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Sanitized messages: Anthrax threats give new respectability to electronic love letters, invitations.

November 06, 2001

AMONG THE permanent changes of the Sept. 11 terrorist attacks is this: E-mail has acquired new respectability.

Arbiters of social etiquette may quibble about the correctness of e-mailed invitations or love letters. In the end, though, people make their own choices. And to many, e-mail has become less threatening than opening a handwritten envelope.

The truly remarkable aspect of this monumental lifestyle change is the speed with which it has been adopted.

Until three decades ago, e-mail was just an idea in the head of inventor Ray Tomlinson. He was trying to find new uses for a fledgling Department of Defense computer network that was developed in 1957 as a response to the Soviet Union's launching of Sputnik.

In 1844, when Samuel B. Morse sent the first telegram, he knew he was making history. "What had god wrought!" his message read.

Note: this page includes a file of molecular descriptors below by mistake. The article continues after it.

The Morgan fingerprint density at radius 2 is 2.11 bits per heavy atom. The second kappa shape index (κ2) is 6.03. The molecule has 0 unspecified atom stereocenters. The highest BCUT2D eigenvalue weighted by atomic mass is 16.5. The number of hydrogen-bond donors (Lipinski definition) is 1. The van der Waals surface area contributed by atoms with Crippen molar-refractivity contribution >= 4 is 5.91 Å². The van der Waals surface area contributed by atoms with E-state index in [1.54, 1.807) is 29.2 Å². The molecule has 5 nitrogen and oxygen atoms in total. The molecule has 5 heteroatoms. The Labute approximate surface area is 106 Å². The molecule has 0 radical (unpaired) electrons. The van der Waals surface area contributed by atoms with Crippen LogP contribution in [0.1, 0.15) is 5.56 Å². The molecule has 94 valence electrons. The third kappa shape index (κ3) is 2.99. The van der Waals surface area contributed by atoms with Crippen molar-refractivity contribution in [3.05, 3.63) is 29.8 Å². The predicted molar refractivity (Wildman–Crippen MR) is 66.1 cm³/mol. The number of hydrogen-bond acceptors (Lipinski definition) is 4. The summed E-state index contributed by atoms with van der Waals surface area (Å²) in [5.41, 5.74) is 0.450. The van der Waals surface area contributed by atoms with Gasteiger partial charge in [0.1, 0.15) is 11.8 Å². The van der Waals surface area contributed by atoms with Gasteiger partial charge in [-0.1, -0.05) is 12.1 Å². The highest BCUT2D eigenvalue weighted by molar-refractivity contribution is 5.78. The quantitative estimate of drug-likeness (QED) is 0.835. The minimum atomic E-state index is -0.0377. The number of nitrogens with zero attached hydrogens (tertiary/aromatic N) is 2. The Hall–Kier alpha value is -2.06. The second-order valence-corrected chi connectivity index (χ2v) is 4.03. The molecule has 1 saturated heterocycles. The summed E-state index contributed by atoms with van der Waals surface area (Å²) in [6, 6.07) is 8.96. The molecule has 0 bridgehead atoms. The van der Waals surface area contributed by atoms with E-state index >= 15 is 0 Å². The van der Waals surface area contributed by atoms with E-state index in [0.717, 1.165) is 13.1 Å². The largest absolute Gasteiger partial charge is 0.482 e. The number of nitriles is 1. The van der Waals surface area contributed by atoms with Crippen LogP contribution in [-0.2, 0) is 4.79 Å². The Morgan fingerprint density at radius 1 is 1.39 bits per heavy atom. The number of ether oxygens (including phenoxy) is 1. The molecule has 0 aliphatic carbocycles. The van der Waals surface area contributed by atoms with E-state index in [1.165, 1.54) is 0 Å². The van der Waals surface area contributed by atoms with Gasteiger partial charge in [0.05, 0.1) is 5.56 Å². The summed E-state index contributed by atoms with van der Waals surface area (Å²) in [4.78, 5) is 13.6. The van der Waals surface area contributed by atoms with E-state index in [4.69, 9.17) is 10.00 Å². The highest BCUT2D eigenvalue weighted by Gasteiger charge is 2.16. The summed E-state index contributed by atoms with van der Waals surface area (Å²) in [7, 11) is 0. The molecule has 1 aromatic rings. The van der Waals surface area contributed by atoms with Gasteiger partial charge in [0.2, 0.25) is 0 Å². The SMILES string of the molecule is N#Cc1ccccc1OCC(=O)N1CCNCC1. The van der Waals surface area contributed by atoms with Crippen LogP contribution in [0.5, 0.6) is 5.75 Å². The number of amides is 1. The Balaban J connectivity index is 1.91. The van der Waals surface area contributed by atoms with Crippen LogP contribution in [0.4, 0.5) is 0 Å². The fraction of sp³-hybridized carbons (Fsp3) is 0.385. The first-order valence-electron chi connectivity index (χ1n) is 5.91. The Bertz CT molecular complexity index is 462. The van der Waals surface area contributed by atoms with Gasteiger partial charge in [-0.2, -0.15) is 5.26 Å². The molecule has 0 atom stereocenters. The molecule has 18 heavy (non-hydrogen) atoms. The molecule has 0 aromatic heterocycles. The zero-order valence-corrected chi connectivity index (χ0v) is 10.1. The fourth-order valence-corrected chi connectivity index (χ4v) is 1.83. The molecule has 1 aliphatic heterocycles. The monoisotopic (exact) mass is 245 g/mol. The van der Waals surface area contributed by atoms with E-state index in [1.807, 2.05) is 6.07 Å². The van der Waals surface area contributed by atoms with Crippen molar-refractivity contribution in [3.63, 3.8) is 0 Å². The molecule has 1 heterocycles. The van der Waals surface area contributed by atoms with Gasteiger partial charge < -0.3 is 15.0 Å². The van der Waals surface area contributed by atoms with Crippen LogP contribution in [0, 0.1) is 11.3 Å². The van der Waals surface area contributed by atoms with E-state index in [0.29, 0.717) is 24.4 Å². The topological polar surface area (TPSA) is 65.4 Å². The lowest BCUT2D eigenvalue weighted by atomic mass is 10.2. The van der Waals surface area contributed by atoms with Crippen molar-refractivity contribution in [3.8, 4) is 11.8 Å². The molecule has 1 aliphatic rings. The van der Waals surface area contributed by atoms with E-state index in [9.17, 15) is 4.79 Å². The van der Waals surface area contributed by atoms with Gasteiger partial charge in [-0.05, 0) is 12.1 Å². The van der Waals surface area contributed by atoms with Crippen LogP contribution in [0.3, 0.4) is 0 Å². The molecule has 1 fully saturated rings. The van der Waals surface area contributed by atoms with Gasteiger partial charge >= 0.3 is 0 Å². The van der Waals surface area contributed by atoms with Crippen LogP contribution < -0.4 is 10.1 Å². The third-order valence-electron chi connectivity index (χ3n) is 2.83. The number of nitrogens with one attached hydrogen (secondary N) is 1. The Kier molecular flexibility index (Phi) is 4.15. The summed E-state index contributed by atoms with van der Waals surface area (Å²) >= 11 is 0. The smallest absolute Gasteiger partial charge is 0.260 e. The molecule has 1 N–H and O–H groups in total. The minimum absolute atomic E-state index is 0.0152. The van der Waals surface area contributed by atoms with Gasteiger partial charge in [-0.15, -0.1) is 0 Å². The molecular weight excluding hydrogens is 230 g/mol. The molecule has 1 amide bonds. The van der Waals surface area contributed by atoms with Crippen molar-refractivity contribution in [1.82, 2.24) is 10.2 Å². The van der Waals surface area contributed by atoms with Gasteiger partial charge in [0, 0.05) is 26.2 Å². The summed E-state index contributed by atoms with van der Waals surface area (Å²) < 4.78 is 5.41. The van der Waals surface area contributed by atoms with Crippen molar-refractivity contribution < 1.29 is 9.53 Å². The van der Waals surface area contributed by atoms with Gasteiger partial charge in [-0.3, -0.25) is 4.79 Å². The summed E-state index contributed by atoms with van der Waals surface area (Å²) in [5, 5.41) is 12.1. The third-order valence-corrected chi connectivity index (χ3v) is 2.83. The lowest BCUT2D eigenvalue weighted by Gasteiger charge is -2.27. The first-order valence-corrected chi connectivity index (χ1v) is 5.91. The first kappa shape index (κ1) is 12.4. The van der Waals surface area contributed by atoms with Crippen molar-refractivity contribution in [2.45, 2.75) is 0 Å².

In 1876, Alexander Graham Bell heralded the dawn of the telephone era with a less grand but still legendary summons to his assistant, "Mr. Watson, come here; I want you."

In 1971, Mr. Tomlinson's first experimental e-mails from one computer to another were even more prosaic by comparison. "Most likely the first message was QWERTYOP or something similar," he once recalled, referring to some of the first letters on the keyboard.

"There was no directive to `Go forth and invent e-mail,'" he said. He came up with the concept "mostly because it seemed like a neat idea."

E-mails may be immune to anthrax but they, too, can carry viruses. Such bugs are aimed at the computer, however, not the recipient. Which is a reassuring thought in a world full of dangers. Relatively speaking.

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